Prostaglandins: Reducing Drug Costs and Side Effects

A major use of prostaglandin is to manipulate mares' estrous cycles. A veterinarian's most commonly used prostaglandin treatments are usually Lutalyse (dinoprost tromethamine or PGF2) and the prostaglandin analogue (a similar compound) Estrumate (cloprostenol or CLO). Some side effects observed when mares are treated with labeled doses of these medications include sweating and colic, and as a result owner distaste for using the drugs is growing.

Gary J. Nie, DVM, PhD, consultant for World Wide Veterinary Consultants, LLC in Rochester, Minn., conducted a study while at Auburn University where he compared "micro" doses of both products with standard doses for their ability to affect luteolysis and short-cycle mares.  He also evaluated the ability of microdoses to reduce side effects observed with standard doses.

Nie found that a microdose of CLO is equally as effective at short-cycling mares as standard doses of PGF2 or CLO, yet it virtually eliminates unwanted side effects and reduces drug costs by 1,000-2,000%.  He does not recommend a single microdose of PGF2, however, because of a delayed progesterone drop observed in the treated mares.

Prostaglandin's function in this case is to lyse the progesterone-producing corpus luteum left after ovulation, and return the mare to estrus. Thus, a progesterone drop is indicative of prostaglandin efficacy.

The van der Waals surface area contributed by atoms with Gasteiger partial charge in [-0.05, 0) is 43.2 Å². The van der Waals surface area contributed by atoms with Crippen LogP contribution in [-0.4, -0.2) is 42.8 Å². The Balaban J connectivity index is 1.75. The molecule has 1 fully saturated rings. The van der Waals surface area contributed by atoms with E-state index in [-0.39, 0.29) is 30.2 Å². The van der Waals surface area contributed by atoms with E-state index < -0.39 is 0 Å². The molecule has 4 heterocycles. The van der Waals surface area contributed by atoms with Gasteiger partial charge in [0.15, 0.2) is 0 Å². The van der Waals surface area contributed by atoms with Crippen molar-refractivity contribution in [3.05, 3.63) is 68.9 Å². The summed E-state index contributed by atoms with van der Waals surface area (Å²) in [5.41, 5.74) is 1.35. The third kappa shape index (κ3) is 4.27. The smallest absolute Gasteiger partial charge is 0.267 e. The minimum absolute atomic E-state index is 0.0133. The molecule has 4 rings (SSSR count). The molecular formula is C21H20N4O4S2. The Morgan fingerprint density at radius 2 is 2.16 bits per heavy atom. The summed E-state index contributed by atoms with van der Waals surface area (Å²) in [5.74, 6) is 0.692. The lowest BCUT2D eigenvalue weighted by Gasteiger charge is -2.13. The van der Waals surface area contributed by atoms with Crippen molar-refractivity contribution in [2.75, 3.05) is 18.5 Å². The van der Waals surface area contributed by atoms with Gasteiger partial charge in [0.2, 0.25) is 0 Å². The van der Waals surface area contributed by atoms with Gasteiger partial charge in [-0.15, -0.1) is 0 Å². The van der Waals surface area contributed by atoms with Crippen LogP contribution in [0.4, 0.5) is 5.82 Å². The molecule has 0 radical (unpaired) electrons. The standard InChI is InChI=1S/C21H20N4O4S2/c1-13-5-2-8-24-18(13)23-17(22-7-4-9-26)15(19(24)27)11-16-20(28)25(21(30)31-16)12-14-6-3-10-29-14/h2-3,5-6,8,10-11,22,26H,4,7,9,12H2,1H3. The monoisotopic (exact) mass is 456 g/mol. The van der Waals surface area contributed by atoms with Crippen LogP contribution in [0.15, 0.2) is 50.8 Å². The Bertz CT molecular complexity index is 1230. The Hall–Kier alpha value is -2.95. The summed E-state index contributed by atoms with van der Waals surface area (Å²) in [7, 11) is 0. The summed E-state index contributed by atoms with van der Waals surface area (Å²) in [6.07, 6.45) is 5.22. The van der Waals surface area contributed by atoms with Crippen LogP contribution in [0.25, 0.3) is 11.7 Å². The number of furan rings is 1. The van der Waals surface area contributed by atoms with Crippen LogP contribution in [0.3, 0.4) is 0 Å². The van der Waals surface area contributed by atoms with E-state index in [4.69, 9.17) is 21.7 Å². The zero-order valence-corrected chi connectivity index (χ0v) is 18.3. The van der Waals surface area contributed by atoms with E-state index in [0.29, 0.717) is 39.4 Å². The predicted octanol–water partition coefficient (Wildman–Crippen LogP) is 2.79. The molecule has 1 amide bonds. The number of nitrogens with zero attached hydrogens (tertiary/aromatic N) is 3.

In the study, Nie treated 17 mares (in 57 cycles) intramuscularly with either the standard doses or microdoses of CLO (Nie administered only 5-10% of the standard dose of CLO as the microdose--25 micrograms rather than 250 to 500 micrograms) of PGF2 (0.5 mg instead of 10 mg), or the control (sterile water) on Day 6 after ovulation. Their progesterone levels and ovarian activity were monitored daily.

Nie said, "Their progesterone concentrations were quite interesting. We sampled out to 96 hours after treatment at 24-hour intervals. Our control mares had no change after the sterile water injections. All the prostaglandin-treated mares had significantly lower progesterone levels than the controls.

"All (of the mares' progesterone levels) dropped quickly," he said. "But the microdose of PGF2 didn't drop the progesterone concentrations like the other treatments did." He added that the progesterone levels were "higher (statistically significant) than the other prostaglandin treatments. It's like we injured the corpus luteum, but we didn't completely lyse (cause its regression) it."

When measuring systemic response to the prostaglandin treatments, he found that the microdoses caused significantly fewer and less severe side effects than either standard dose, but were very similar to the response seen in the control mares. "Both standard doses of prostaglandin did cause significant elevations in heart rate," he said. Additionally, rectal temperature of the mares treated with standard doses dropped rather quickly until 90 minutes post-administration, and had not recovered to the level of control mares by 240 minutes. Nie said the drop in rectal temperature  observed probably reflected heat loss through evaporation of sweat.

Nie said he has used the same microdose of CLO in a 900-pound Arabian mare as he has used in a 1,600-pound Warmblood mare with much success in both.

About the Author

Stephanie L. Church, Editor-in-Chief

Stephanie L. Church, Editor-in-Chief, received a B.A. in Journalism and Equestrian Studies from Averett College in Danville, Virginia. A Pony Club and 4-H graduate, her background is in eventing, and she is schooling her recently retired Thoroughbred racehorse, Happy, toward a career in that discipline. She also enjoys traveling, photography, cycling, and cooking in her free time.

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